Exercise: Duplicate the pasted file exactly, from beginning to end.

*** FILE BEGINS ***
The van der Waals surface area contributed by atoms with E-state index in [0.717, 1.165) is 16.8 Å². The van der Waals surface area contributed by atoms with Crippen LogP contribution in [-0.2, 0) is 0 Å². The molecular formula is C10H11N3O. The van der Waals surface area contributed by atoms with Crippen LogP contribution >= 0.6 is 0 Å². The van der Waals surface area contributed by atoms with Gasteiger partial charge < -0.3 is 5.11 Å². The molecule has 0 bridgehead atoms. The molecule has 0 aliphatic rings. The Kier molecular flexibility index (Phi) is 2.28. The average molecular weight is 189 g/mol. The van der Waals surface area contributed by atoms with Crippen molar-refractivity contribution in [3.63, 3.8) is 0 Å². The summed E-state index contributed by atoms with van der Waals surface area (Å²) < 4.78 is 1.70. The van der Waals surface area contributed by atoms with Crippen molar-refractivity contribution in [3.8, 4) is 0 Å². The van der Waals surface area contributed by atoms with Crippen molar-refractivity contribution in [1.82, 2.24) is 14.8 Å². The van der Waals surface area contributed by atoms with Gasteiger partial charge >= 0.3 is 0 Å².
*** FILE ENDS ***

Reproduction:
The van der Waals surface area contributed by atoms with E-state index in [0.717, 1.165) is 16.8 Å². The van der Waals surface area contributed by atoms with Crippen LogP contribution in [-0.2, 0) is 0 Å². The molecular formula is C10H11N3O. The van der Waals surface area contributed by atoms with Crippen LogP contribution >= 0.6 is 0 Å². The van der Waals surface area contributed by atoms with Gasteiger partial charge < -0.3 is 5.11 Å². The molecule has 0 bridgehead atoms. The molecule has 0 aliphatic rings. The Kier molecular flexibility index (Phi) is 2.28. The average molecular weight is 189 g/mol. The van der Waals surface area contributed by atoms with Crippen molar-refractivity contribution in [3.63, 3.8) is 0 Å². The summed E-state index contributed by atoms with van der Waals surface area (Å²) < 4.78 is 1.70. The van der Waals surface area contributed by atoms with Crippen molar-refractivity contribution in [3.8, 4) is 0 Å². The van der Waals surface area contributed by atoms with Crippen molar-refractivity contribution in [1.82, 2.24) is 14.8 Å². The van der Waals surface area contributed by atoms with Gasteiger partial charge >= 0.3 is 0 Å².